Fish Atlas Maps of New York
Fish distribution map are a valuable and necessary part of conservation and management work, and yet the only ones for New York's inland fishes, from 1985, are becoming more outdated. Maps, which are brought up-to-date, allow workers to better complete field assessments and to identify range extensions and species extirpations. They are also useful to anglers and anyone else with these interests. We have developed maps for this purpose, and they accompany the other most recent watershed inventories with species lists, from 2004.
The species distribution maps provided on the following pages are meant to stand alone. Our goal in generating the 182 maps was to provide information on the current distribution of each species of inland fish by recording each documented collection as a point on the map. However, fish ranges are dynamic and, for many species, rarely hold constant over long periods of time. Extirpations of small populations, range expansions and contractions due to habitat modification, introductions, and invasions all force changes in our understanding of the range of any particular species. To provide a feel for change, the points are coded on all maps: circle if the capture date is before 1977 (early or pre 1977) and a dot if captured after 1977 or later. This should allow any reader the ability to assess gross changes in range over time. The text accompanying each map summarizes the habitat, native range and their status. The 18 watersheds of NY are shown below (Figure 1) and are the basis for comments about their gains or losses of distributional range.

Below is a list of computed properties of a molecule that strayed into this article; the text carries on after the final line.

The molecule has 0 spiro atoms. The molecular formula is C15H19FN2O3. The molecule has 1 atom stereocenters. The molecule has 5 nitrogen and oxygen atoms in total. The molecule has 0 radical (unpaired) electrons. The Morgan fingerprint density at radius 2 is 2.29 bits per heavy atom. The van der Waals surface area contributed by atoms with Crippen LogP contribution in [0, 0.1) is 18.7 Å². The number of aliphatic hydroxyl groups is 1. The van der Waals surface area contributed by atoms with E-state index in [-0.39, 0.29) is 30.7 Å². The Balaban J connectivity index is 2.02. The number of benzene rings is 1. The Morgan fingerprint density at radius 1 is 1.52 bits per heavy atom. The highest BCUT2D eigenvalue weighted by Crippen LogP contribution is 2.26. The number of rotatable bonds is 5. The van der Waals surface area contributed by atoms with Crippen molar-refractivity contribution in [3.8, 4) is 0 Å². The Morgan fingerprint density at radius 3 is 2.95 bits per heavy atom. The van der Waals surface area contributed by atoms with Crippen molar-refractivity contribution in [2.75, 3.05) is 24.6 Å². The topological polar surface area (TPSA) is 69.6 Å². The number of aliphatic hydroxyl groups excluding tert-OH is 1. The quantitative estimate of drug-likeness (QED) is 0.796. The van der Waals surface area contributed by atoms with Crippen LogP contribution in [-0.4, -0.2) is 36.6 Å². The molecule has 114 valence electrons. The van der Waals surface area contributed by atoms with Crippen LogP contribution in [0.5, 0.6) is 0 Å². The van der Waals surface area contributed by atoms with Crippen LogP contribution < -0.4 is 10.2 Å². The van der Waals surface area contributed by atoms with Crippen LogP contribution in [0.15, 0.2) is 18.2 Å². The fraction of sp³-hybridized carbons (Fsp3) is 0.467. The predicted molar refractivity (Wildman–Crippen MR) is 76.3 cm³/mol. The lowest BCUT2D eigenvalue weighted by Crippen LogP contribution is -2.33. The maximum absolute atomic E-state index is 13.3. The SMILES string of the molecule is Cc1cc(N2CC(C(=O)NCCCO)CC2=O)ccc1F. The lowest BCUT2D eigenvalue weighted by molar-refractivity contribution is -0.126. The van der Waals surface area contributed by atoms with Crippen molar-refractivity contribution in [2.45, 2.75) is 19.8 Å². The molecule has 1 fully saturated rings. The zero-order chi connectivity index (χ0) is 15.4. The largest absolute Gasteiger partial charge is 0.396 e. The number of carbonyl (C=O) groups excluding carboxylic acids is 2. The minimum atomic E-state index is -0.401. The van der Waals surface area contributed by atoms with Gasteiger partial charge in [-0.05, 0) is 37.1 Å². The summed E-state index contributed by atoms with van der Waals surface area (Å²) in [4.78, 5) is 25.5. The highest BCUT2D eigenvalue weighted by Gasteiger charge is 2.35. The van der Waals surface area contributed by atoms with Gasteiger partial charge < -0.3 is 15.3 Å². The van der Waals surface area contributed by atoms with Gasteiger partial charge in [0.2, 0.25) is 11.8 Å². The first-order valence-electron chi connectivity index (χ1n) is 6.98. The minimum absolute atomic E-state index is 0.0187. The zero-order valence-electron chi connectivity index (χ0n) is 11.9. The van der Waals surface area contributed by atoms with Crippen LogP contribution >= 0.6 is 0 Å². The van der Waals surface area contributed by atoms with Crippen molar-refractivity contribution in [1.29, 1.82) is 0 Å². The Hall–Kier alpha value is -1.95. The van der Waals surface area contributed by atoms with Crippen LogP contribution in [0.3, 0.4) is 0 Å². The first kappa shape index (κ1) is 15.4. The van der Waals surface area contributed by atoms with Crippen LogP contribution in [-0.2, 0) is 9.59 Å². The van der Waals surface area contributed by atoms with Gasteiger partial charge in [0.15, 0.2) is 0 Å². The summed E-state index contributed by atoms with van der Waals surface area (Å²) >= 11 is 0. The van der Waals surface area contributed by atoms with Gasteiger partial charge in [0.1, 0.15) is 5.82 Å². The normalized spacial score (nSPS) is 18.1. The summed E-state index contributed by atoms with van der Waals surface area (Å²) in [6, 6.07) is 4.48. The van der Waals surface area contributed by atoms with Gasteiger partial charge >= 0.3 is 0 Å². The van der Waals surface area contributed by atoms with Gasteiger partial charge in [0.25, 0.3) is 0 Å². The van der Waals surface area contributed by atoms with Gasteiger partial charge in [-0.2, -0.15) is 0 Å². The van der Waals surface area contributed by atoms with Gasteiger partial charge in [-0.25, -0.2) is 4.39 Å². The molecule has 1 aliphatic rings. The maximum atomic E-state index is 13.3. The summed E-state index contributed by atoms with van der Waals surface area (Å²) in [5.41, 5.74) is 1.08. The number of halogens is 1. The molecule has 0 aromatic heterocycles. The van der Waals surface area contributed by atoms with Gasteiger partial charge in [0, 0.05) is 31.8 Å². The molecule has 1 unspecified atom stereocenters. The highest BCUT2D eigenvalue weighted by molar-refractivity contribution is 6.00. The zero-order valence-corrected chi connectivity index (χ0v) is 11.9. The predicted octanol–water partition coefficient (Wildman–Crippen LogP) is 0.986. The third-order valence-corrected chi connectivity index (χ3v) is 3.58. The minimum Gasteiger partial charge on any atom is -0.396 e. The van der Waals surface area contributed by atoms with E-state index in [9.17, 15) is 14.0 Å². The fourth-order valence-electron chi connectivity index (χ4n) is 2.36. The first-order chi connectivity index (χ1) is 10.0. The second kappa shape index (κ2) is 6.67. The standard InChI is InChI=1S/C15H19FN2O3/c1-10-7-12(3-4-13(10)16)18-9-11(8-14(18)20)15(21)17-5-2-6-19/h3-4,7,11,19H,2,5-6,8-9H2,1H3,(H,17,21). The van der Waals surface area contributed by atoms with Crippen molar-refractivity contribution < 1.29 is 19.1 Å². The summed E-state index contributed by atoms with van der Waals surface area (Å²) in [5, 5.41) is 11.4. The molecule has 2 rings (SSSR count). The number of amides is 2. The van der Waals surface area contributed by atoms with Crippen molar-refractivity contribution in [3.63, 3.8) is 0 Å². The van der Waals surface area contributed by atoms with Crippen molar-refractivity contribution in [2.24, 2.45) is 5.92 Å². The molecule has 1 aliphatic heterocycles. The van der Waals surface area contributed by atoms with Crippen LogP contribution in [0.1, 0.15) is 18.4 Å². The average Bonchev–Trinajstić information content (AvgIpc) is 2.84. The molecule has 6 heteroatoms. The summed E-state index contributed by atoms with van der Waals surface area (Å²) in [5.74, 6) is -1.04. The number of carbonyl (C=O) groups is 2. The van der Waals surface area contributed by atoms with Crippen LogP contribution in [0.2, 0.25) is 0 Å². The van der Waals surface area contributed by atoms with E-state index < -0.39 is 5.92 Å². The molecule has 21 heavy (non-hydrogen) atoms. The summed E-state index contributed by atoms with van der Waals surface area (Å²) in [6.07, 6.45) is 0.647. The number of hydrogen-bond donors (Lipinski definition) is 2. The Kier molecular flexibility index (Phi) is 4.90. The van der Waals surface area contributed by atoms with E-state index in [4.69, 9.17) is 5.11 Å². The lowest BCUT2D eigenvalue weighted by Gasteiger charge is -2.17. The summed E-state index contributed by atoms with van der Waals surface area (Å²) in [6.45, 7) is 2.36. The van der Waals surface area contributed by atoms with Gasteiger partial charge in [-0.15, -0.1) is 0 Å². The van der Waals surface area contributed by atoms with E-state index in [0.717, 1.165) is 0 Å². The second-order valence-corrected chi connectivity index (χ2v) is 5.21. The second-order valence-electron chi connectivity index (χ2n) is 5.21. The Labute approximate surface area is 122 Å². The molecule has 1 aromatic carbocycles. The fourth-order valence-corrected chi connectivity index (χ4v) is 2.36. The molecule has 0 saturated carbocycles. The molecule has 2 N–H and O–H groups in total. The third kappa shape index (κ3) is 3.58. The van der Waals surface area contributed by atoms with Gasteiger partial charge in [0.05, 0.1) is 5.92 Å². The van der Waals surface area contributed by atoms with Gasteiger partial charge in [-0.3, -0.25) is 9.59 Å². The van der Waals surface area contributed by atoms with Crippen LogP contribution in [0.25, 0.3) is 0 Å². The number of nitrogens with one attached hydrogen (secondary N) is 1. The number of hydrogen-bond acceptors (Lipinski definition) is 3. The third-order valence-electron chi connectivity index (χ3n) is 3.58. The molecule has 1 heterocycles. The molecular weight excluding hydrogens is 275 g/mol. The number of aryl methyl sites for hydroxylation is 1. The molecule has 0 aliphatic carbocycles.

Documentation for the points on the maps is scattered among state agency records, museum catalog records, university collection records, gray literature (including government and private reports, master's theses and doctoral dissertations) and published accounts. There will be a companion document with further details on the distribution (Carlson and Daniels in preparation), and the annotations therein include specific records of important changes in distribution for each species by watershed.
Watersheds of New York used by NYSDEC and this map series.
Most of the fish art work comes from the old biological surveys of New York State conducted from 1926 to 1939 by the Conservation Department (the predecessor to today's New York State Department of Environmental Conservation), as painted by Ellen Edmonson and Hugh Chrisp. Their initials are on their drawings. Art work is done by other artists is credited under the images.